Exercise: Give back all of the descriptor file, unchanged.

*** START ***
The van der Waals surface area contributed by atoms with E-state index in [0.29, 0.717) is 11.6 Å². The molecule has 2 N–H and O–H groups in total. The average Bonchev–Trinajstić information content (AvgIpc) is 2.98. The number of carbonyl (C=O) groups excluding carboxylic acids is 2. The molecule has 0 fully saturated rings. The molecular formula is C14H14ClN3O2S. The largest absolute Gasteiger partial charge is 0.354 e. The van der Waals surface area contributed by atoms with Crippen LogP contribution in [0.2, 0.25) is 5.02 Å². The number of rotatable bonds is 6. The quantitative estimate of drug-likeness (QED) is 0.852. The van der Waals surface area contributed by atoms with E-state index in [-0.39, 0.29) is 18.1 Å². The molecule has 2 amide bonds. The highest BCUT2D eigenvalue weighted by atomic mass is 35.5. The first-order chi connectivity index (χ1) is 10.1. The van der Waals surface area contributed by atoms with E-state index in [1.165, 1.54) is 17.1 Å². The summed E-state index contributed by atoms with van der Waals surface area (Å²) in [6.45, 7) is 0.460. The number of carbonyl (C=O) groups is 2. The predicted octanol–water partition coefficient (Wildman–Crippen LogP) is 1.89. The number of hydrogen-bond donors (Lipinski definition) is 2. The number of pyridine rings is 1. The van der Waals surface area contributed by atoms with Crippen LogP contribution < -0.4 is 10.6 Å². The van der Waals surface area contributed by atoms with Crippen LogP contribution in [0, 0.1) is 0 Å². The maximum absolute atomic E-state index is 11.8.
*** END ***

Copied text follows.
The van der Waals surface area contributed by atoms with E-state index in [0.29, 0.717) is 11.6 Å². The molecule has 2 N–H and O–H groups in total. The average Bonchev–Trinajstić information content (AvgIpc) is 2.98. The number of carbonyl (C=O) groups excluding carboxylic acids is 2. The molecule has 0 fully saturated rings. The molecular formula is C14H14ClN3O2S. The largest absolute Gasteiger partial charge is 0.354 e. The van der Waals surface area contributed by atoms with Crippen LogP contribution in [0.2, 0.25) is 5.02 Å². The number of rotatable bonds is 6. The quantitative estimate of drug-likeness (QED) is 0.852. The van der Waals surface area contributed by atoms with E-state index in [-0.39, 0.29) is 18.1 Å². The molecule has 2 amide bonds. The highest BCUT2D eigenvalue weighted by atomic mass is 35.5. The first-order chi connectivity index (χ1) is 10.1. The van der Waals surface area contributed by atoms with E-state index in [1.165, 1.54) is 17.1 Å². The summed E-state index contributed by atoms with van der Waals surface area (Å²) in [6.45, 7) is 0.460. The number of carbonyl (C=O) groups is 2. The predicted octanol–water partition coefficient (Wildman–Crippen LogP) is 1.89. The number of hydrogen-bond donors (Lipinski definition) is 2. The number of pyridine rings is 1. The van der Waals surface area contributed by atoms with Crippen LogP contribution < -0.4 is 10.6 Å². The van der Waals surface area contributed by atoms with Crippen LogP contribution in [0, 0.1) is 0 Å². The maximum absolute atomic E-state index is 11.8.